Now, what are the benefits of using a password manager? Well, for one, you don’t have to worry about password strength anymore. Password managers aren’t there just to remember your passwords. They can also help you generate new complex passwords that will protect your accounts better. Even if you feel attached to some password that you use, you should still renew it. Instead of adding one more symbol to it, simply use a password generator, and it’ll make it more difficult for hackers to compromise your accounts.
What’s more, you can put your existing passwords through the Cyclonis Password Manager’s Password Analyzer. This tool helps users to see the level of their password strength. And it doesn’t just say whether the password is strong or weak. It also gives you an average of the estimated time required to crack the said password. That gives users a different perspective as opposed to just “weak” or “strong.” We’re also sure that if you were to run 3sYqo15hiL through the analyzer, it would fall into the category of “very weak,” and it would be possible to crack it within “less than a second to about an hour.”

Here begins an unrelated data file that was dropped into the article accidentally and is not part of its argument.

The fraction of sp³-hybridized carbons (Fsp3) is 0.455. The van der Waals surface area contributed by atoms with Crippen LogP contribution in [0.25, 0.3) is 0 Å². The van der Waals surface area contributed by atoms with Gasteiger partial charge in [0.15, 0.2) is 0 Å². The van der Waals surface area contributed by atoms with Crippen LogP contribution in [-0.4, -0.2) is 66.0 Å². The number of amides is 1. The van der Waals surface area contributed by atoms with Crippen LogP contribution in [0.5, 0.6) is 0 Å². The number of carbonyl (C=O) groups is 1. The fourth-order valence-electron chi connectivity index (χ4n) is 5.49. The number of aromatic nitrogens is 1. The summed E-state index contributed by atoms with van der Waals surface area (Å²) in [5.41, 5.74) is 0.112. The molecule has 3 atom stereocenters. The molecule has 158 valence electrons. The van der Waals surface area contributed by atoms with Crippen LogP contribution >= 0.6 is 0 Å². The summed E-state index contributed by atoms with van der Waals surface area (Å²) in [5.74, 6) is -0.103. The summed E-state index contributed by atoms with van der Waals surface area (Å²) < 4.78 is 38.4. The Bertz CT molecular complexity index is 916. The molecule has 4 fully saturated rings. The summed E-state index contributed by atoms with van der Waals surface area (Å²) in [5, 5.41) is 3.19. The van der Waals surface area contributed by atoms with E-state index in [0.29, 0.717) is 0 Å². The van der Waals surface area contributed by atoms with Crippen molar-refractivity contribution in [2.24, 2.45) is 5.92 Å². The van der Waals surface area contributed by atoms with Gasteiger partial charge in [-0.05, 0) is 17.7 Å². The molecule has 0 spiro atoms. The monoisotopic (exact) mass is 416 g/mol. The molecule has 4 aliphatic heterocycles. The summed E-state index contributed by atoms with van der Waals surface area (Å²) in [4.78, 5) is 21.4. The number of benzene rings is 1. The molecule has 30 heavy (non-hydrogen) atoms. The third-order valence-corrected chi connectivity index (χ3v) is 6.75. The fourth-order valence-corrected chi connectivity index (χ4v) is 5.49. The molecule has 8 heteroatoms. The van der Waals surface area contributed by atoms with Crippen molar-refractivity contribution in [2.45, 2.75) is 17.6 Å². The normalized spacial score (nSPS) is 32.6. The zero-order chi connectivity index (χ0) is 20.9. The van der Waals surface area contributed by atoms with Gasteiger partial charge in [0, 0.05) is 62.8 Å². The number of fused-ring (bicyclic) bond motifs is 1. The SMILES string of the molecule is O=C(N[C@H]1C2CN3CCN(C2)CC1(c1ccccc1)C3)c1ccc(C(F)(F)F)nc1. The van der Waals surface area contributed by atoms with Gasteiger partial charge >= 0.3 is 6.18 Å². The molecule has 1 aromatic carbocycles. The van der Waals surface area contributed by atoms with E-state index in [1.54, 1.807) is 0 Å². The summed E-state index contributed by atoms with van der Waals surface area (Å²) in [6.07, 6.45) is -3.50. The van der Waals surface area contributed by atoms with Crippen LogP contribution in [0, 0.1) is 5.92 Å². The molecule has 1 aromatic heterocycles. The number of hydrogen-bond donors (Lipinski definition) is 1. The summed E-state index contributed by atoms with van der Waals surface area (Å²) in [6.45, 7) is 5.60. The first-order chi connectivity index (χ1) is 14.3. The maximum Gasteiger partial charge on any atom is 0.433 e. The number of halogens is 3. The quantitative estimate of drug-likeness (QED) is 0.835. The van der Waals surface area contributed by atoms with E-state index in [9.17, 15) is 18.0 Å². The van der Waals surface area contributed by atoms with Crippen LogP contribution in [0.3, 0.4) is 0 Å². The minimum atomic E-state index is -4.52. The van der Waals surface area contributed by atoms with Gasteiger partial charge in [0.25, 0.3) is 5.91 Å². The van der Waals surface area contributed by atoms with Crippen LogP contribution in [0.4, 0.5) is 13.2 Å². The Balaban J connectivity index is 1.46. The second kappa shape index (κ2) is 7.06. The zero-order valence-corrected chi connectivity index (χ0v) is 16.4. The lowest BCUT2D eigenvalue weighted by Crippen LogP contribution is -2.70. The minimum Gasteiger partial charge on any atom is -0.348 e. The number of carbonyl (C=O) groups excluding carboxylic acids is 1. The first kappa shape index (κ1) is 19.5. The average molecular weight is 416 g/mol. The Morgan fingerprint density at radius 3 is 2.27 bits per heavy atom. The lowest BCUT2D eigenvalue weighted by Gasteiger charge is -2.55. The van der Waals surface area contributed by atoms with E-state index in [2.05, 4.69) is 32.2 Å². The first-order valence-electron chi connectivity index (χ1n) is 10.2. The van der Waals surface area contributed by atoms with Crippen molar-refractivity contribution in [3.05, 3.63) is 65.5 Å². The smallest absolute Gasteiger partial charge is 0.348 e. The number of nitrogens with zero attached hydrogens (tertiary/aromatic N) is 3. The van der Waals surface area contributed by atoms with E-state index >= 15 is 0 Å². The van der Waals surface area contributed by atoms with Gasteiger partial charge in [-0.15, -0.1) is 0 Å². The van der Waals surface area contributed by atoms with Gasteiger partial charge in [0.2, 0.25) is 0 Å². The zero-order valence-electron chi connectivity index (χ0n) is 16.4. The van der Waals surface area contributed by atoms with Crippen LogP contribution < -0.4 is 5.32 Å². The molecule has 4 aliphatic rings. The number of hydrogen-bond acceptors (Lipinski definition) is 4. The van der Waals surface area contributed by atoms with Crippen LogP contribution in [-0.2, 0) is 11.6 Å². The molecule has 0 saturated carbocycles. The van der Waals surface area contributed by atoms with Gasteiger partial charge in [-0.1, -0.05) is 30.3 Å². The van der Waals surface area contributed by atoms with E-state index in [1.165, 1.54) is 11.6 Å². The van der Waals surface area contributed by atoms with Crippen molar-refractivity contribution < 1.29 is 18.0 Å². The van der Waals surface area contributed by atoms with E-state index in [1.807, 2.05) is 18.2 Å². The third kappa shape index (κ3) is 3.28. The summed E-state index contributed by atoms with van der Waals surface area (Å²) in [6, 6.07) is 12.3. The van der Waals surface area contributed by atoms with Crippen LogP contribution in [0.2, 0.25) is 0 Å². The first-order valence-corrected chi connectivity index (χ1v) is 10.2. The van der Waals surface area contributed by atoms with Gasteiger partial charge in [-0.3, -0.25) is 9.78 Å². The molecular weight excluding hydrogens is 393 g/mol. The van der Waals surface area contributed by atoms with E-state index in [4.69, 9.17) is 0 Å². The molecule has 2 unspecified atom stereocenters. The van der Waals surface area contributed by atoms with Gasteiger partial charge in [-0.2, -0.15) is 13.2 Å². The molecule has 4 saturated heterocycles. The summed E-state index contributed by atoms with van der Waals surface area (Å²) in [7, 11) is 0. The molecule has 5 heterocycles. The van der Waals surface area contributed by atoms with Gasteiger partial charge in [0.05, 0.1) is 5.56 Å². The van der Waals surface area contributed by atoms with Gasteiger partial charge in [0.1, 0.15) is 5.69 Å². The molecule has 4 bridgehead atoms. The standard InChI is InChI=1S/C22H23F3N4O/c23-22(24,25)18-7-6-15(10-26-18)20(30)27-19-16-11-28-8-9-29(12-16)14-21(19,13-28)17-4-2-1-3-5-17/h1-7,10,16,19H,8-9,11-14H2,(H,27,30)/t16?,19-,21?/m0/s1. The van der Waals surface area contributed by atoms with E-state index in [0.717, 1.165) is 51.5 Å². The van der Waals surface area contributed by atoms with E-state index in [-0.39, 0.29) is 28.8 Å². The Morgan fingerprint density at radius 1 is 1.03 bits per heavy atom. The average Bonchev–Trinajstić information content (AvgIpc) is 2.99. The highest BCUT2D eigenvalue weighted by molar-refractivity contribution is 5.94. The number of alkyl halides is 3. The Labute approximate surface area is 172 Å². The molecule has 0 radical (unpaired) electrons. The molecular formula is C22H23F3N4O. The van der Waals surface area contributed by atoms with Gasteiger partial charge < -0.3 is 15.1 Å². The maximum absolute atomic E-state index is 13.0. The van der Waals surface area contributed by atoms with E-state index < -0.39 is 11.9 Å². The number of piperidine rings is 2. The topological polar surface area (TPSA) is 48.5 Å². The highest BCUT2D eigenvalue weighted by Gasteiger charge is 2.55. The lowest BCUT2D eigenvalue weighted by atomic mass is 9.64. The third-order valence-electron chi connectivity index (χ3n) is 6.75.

So, to take everything into account, password strength shouldn’t be overlooked when you’re creating new accounts or when you’re renewing your login credentials. It is strongly recommended to employ password managers to help you generate and store your passwords because it is faster, safer, and more efficient than creating passwords on your own.
3sYqo15hiL is a very good example of how a seemingly random sequence of characters cannot protect accounts from potential hacks. Hence, it’s better to employ all the means possible to ensure that your personal information and your accounts are safe.
Aside from password managers, there are also additional security levels like multi-factor authentication that you can use, too. Check whether the service you’re using allows you to enable this type of authentication. Paired up with a strong password, it would definitely make it harder for hackers to sneak into your account.